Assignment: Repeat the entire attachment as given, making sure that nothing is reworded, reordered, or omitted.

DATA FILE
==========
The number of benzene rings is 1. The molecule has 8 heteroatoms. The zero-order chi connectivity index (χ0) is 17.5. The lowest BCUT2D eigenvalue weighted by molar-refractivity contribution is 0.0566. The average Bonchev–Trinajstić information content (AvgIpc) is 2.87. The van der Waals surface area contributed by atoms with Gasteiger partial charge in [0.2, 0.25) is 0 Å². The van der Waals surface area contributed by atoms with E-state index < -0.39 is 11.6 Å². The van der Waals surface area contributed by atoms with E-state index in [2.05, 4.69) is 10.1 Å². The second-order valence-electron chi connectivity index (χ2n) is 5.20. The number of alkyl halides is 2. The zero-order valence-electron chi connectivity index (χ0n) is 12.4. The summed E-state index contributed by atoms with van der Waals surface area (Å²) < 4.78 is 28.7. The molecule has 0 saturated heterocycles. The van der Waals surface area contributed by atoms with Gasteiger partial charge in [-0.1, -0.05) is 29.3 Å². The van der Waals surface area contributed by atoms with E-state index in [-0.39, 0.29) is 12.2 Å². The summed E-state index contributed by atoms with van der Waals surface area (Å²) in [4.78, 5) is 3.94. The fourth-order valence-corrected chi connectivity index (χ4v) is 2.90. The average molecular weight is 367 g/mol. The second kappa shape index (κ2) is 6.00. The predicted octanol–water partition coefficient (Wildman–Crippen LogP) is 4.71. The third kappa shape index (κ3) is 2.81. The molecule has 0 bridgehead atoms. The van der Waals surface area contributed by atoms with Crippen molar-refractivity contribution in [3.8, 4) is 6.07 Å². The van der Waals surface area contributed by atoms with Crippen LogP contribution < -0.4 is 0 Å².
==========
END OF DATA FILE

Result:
The number of benzene rings is 1. The molecule has 8 heteroatoms. The zero-order chi connectivity index (χ0) is 17.5. The lowest BCUT2D eigenvalue weighted by molar-refractivity contribution is 0.0566. The average Bonchev–Trinajstić information content (AvgIpc) is 2.87. The van der Waals surface area contributed by atoms with Gasteiger partial charge in [0.2, 0.25) is 0 Å². The van der Waals surface area contributed by atoms with E-state index < -0.39 is 11.6 Å². The van der Waals surface area contributed by atoms with E-state index in [2.05, 4.69) is 10.1 Å². The second-order valence-electron chi connectivity index (χ2n) is 5.20. The number of alkyl halides is 2. The zero-order valence-electron chi connectivity index (χ0n) is 12.4. The summed E-state index contributed by atoms with van der Waals surface area (Å²) < 4.78 is 28.7. The molecule has 0 saturated heterocycles. The van der Waals surface area contributed by atoms with Gasteiger partial charge in [-0.1, -0.05) is 29.3 Å². The van der Waals surface area contributed by atoms with E-state index in [-0.39, 0.29) is 12.2 Å². The summed E-state index contributed by atoms with van der Waals surface area (Å²) in [4.78, 5) is 3.94. The fourth-order valence-corrected chi connectivity index (χ4v) is 2.90. The average molecular weight is 367 g/mol. The second kappa shape index (κ2) is 6.00. The predicted octanol–water partition coefficient (Wildman–Crippen LogP) is 4.71. The third kappa shape index (κ3) is 2.81. The molecule has 0 bridgehead atoms. The van der Waals surface area contributed by atoms with Crippen molar-refractivity contribution in [3.8, 4) is 6.07 Å². The van der Waals surface area contributed by atoms with Crippen LogP contribution < -0.4 is 0 Å².